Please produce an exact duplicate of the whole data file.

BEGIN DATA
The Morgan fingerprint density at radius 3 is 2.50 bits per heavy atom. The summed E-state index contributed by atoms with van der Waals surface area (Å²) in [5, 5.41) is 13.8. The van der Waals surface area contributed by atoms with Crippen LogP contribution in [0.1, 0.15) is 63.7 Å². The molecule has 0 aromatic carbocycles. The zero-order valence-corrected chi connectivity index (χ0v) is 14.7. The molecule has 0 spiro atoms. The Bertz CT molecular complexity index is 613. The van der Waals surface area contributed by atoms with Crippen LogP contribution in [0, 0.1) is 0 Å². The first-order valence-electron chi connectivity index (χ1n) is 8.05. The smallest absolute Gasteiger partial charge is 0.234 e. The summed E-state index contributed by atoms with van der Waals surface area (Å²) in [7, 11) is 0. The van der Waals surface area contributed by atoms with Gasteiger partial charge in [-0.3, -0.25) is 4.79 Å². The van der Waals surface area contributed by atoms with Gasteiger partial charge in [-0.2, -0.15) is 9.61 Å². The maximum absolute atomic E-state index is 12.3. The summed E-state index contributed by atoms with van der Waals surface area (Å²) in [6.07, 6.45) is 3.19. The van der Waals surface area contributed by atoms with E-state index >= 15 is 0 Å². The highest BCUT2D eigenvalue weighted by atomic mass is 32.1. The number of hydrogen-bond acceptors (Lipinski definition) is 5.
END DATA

The Morgan fingerprint density at radius 3 is 2.50 bits per heavy atom. The summed E-state index contributed by atoms with van der Waals surface area (Å²) in [5, 5.41) is 13.8. The van der Waals surface area contributed by atoms with Crippen LogP contribution in [0.1, 0.15) is 63.7 Å². The molecule has 0 aromatic carbocycles. The zero-order valence-corrected chi connectivity index (χ0v) is 14.7. The molecule has 0 spiro atoms. The Bertz CT molecular complexity index is 613. The van der Waals surface area contributed by atoms with Crippen LogP contribution in [0, 0.1) is 0 Å². The first-order valence-electron chi connectivity index (χ1n) is 8.05. The smallest absolute Gasteiger partial charge is 0.234 e. The summed E-state index contributed by atoms with van der Waals surface area (Å²) in [7, 11) is 0. The van der Waals surface area contributed by atoms with Gasteiger partial charge in [-0.3, -0.25) is 4.79 Å². The van der Waals surface area contributed by atoms with Gasteiger partial charge in [-0.2, -0.15) is 9.61 Å². The maximum absolute atomic E-state index is 12.3. The summed E-state index contributed by atoms with van der Waals surface area (Å²) in [6.07, 6.45) is 3.19. The van der Waals surface area contributed by atoms with E-state index >= 15 is 0 Å². The highest BCUT2D eigenvalue weighted by atomic mass is 32.1. The number of hydrogen-bond acceptors (Lipinski definition) is 5.